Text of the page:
11. Gomer

    Gomer Honorary Member

    1) if you wire it up as such, you can change the ratio of "white" to blue very easily. You can also, with very little investment, add in a couple additional different colored LEDs (red, green, amber etc) to add a new hue if you really feel like it.

    2) LED stoplights are a topic of discussion on LED forums. Poor implementation is their downfall from all I gather. My heatsink at 1amp is just slightly warm. I hate to think of how hot the high density LED boards in stop lights are. I also way underated the lifetime of my LEDs. My graph stops at 5 years. I only gave it 7hrs a day. That is only ~13k hrs out of their "predicted" 70K hour lifetime :)

    I don't think it is prime time for commercial units. Not economic. I do think the DIYers can get in the market now.

    I'm not sure of long term LED Reef studies (but there are likely some solaris units that are that old). There are long term studies on plants. If the concern is the spectrum of LEDs, then I'd challenge it with "where are the 1-2 year studies with the new MH/T5 bulb by ____" They are technologies to give photons. They all can give the fux. MH/T5 has so many spectral variations it isn't even funny. No one challenges they even when new specral variations come out ;)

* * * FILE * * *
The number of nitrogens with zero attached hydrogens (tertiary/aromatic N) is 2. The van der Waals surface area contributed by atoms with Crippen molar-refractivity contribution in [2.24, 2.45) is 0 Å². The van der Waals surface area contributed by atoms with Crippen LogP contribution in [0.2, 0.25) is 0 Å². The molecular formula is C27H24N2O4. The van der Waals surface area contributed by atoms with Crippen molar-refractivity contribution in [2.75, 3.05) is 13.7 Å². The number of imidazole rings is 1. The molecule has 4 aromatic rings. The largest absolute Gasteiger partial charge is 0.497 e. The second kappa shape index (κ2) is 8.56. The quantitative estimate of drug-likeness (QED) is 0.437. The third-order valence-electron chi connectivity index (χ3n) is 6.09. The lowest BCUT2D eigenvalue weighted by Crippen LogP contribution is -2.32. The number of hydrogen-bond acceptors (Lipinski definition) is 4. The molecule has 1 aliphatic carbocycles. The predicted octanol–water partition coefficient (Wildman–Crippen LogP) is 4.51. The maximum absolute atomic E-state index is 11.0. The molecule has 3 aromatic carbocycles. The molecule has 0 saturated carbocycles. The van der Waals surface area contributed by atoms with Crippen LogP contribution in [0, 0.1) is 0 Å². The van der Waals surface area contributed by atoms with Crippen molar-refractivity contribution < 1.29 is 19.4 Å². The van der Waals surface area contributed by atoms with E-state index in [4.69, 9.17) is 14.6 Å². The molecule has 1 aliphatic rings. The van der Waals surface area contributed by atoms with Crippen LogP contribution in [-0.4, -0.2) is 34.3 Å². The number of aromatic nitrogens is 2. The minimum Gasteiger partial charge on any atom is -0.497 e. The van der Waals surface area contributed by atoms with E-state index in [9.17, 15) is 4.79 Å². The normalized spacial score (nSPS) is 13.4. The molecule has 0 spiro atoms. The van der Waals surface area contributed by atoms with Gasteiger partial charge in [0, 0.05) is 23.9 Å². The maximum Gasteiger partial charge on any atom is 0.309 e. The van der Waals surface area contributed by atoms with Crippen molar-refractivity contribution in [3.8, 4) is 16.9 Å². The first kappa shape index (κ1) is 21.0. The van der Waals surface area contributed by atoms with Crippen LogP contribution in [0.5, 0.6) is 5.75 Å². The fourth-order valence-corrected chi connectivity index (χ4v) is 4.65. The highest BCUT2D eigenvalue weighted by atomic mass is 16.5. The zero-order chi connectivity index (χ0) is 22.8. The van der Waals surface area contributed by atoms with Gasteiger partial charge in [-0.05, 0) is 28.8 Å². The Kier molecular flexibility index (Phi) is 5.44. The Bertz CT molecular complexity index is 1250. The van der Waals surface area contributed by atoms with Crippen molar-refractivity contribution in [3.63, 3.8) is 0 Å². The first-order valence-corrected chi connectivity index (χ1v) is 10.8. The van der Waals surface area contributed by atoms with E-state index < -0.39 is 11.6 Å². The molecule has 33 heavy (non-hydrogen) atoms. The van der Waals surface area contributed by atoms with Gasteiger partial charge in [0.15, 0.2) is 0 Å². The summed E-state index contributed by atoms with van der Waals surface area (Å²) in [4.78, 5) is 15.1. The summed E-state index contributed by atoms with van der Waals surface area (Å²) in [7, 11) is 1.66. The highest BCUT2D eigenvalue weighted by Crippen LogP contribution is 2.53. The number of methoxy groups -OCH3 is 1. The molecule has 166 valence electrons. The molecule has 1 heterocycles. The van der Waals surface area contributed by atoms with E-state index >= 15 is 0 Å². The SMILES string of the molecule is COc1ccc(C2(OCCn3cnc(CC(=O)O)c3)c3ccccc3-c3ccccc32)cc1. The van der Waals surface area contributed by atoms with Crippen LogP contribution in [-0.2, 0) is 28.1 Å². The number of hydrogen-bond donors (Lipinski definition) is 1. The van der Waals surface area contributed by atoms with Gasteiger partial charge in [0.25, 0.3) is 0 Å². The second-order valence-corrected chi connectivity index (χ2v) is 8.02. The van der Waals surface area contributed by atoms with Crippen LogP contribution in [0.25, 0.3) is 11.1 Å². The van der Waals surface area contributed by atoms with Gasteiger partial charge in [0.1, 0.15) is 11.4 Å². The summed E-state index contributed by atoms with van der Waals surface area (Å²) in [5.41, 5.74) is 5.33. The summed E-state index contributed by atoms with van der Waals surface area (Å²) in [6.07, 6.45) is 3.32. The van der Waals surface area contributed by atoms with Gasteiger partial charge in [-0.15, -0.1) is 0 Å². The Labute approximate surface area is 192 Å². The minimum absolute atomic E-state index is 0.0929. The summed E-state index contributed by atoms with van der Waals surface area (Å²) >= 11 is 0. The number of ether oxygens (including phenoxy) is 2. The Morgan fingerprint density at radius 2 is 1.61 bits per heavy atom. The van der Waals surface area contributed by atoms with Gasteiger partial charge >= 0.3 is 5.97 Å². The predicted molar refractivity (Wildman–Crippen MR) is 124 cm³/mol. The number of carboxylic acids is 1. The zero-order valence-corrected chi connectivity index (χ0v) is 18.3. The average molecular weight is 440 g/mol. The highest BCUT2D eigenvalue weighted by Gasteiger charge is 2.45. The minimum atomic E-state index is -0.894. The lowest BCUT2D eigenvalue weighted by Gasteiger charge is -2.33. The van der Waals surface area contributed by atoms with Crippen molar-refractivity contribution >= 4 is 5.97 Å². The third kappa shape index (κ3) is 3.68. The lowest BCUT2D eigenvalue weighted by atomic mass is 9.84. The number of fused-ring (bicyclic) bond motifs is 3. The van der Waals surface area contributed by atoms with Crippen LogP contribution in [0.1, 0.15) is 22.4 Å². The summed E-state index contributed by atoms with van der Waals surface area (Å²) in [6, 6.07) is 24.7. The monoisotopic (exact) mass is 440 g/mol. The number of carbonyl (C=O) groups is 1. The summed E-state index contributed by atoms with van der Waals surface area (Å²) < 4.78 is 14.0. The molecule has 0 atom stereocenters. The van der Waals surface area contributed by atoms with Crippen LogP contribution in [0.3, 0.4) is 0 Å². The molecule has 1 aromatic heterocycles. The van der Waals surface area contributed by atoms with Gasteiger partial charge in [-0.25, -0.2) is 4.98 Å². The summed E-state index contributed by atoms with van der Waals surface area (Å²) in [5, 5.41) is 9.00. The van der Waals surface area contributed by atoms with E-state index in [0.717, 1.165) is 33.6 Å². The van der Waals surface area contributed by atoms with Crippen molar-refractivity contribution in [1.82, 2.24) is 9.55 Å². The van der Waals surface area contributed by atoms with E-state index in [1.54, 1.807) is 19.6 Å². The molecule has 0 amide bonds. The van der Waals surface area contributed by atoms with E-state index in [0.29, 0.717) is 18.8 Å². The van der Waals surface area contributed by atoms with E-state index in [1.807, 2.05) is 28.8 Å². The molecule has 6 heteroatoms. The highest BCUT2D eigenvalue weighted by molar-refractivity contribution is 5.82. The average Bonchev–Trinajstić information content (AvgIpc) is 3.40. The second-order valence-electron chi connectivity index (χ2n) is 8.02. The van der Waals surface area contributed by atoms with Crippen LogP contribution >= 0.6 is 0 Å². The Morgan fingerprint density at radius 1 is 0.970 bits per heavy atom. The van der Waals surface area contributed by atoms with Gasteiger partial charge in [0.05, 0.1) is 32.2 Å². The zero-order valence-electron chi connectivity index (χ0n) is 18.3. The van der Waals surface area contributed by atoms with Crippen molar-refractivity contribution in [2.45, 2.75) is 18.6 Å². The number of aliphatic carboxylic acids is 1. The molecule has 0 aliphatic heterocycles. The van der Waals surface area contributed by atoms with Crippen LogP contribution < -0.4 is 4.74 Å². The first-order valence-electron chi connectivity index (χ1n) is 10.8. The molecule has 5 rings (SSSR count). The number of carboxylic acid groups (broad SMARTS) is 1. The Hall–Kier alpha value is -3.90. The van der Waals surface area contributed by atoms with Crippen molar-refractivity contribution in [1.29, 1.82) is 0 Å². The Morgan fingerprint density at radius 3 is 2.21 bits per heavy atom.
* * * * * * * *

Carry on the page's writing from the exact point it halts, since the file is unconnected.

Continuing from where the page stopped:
12. Ibn

    Ibn Supporting Member

    LEDs can be dimmed and henceforth you can change the spectrum somewhat. I do know about the swapping through bulb colors myself and still have 7 extra 150W bulbs of various colors that I've purchased over time to see what each looks like. Here are some pics to illustrate (28 LED array; with 2 reds throw in with the blues and whites).

    [​IMG]

    [​IMG]

    [​IMG]

    [​IMG]

    [​IMG]

    [​IMG]

    As for longevity going out to 1-2 years, not that I know of. I've only seen 9 months out report and yes, the corals are still growing.
     
  13. sfsuphysics

    sfsuphysics Supporting Member

    Well Tony the reason why I questioned the LED growth is very spectrum dependent because with MH bulbs (and to a minor extent T5s) you have a continuous spectrum (albeit very low temp) with an emission spectrum tacked on on top of that.